Attorneys for Donald Trump notified a Fulton County court Thursday that the former president will not seek to have his Georgia election interference case removed to federal court.
A day later, a federal judge on Friday rejected the efforts of all the remaining defendants who had sought removal.
Judge Steve Jones ruled that former Department of Justice official Jeffrey Clark and so-called "alternate electors" David Shafer, Cathy Latham and Shawn Still did not meet the requirements to have their cases moved from Georgia state court into federal court.
Each of them had sought to have their cases moved to federal court on the grounds that their election-related actions were performed "under color" of their office as federal officials.
"The Court first determines that presidential electors are not federal officers," Judge Jones wrote in one of his rulings on the alternate electors, who had sought to prevent Joe Biden from receiving 270 electoral votes during the certification of the 2020 presidential election. "Even though electors are engaging in functions when they meet and cast their ballots, that is insufficient to make someone a federal officer."
The three alternate electors had also argued that they qualified for removal because they were acting under the direction of a federal officer. But Jones found that Trump's "private litigation is 'unofficial conduct,'" and that "any directives from the attorneys in this private litigation to engage in activities that would benefit the litigation are not related to any federal officer duties of the President."
Clark had also sought to have his case moved to federal court on the basis that the election-related actions he took -- drafting a letter to send to Georgia officials claiming there was evidence of voter fraud that could have affected the outcome of the election in Georgia -- were done in his capacity as a federal officer.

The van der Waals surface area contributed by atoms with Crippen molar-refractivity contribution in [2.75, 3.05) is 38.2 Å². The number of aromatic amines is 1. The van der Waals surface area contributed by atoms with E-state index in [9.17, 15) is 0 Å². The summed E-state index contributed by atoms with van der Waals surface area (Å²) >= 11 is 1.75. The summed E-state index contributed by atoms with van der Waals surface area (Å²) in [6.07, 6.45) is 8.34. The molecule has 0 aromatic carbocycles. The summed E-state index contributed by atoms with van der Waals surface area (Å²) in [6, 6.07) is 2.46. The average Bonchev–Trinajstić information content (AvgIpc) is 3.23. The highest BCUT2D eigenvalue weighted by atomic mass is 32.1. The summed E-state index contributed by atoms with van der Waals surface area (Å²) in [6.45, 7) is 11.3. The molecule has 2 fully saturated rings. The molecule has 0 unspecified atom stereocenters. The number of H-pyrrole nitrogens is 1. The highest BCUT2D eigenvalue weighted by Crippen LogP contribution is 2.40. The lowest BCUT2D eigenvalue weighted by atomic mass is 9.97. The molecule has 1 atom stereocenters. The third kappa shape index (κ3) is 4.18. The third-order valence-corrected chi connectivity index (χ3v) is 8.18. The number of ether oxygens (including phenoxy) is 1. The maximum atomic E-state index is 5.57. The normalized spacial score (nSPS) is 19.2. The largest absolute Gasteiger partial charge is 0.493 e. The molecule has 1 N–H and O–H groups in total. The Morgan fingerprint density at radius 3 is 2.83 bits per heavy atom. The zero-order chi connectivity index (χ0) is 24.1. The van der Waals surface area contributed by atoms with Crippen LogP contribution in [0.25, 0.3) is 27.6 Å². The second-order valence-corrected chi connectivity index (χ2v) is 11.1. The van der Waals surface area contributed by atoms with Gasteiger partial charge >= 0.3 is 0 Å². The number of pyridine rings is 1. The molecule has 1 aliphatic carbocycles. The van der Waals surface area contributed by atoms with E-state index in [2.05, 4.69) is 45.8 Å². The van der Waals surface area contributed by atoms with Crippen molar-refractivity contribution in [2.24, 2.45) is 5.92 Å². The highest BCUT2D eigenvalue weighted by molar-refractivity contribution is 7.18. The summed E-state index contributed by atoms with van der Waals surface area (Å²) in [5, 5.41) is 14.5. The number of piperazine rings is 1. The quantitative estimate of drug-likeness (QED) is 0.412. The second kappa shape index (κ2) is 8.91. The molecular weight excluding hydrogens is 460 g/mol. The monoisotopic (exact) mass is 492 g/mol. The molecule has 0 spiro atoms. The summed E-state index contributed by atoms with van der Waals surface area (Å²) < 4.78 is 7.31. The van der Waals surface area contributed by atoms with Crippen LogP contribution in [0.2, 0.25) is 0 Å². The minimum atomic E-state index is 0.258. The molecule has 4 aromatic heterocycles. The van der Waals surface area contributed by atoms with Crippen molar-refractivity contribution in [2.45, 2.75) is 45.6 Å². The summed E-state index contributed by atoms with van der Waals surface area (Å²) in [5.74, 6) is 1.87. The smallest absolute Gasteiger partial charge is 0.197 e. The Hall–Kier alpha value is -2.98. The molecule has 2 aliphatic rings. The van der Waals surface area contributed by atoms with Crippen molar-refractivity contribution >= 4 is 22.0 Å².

However in his ruling Friday, Judge Jones said he found "no evidence" that Clark's efforts were "within the scope of his role as Assistant Attorney General for the Civil Division," as required by the federal removal statute.
The move comes three weeks after a judge denied a similar bid by co-defendant Mark Meadows, Trump's former chief of staff, to have his case moved. That ruling is under appeal.
Trump and 18 others have pleaded not guilty to all charges in a sweeping racketeering indictment for alleged efforts to overturn the results of the 2020 presidential election in the state of Georgia. The former president says his actions were not illegal and that the investigation is politically motivated.
Trump's filing on Thursday said his decision is based on his "well-founded confidence that this Honorable Court intends to fully and completely protect his constitutional right to a fair trial and guarantee him due process of law throughout the prosecution of his case in the Superior Court of Fulton County, Georgia."
Trump last month notified the court that he may file to remove, which the new filing says was done "in an abundance of caution."
"President Trump now notifies the Court that he will NOT be seeking to remove his case to federal court," Thursday's filing stated.